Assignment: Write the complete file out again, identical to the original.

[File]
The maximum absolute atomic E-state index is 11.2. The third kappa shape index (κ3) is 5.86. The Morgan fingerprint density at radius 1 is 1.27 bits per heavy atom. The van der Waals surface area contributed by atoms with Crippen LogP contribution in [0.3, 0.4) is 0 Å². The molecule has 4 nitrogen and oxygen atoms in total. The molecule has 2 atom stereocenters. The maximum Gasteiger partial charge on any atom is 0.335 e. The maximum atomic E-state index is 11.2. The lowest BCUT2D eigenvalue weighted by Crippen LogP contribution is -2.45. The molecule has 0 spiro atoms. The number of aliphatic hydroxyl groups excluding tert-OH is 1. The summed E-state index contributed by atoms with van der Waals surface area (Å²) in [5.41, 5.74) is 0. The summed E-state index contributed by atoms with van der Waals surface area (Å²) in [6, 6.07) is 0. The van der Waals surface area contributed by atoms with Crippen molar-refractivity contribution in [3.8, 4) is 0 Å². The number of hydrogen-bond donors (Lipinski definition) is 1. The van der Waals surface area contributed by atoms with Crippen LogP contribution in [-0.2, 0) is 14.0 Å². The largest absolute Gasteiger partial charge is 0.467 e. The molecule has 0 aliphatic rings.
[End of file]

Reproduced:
The maximum absolute atomic E-state index is 11.2. The third kappa shape index (κ3) is 5.86. The Morgan fingerprint density at radius 1 is 1.27 bits per heavy atom. The van der Waals surface area contributed by atoms with Crippen LogP contribution in [0.3, 0.4) is 0 Å². The molecule has 4 nitrogen and oxygen atoms in total. The molecule has 2 atom stereocenters. The maximum Gasteiger partial charge on any atom is 0.335 e. The maximum atomic E-state index is 11.2. The lowest BCUT2D eigenvalue weighted by Crippen LogP contribution is -2.45. The molecule has 0 spiro atoms. The number of aliphatic hydroxyl groups excluding tert-OH is 1. The summed E-state index contributed by atoms with van der Waals surface area (Å²) in [5.41, 5.74) is 0. The summed E-state index contributed by atoms with van der Waals surface area (Å²) in [6, 6.07) is 0. The van der Waals surface area contributed by atoms with Crippen molar-refractivity contribution in [3.8, 4) is 0 Å². The number of hydrogen-bond donors (Lipinski definition) is 1. The van der Waals surface area contributed by atoms with Crippen LogP contribution in [-0.2, 0) is 14.0 Å². The largest absolute Gasteiger partial charge is 0.467 e. The molecule has 0 aliphatic rings.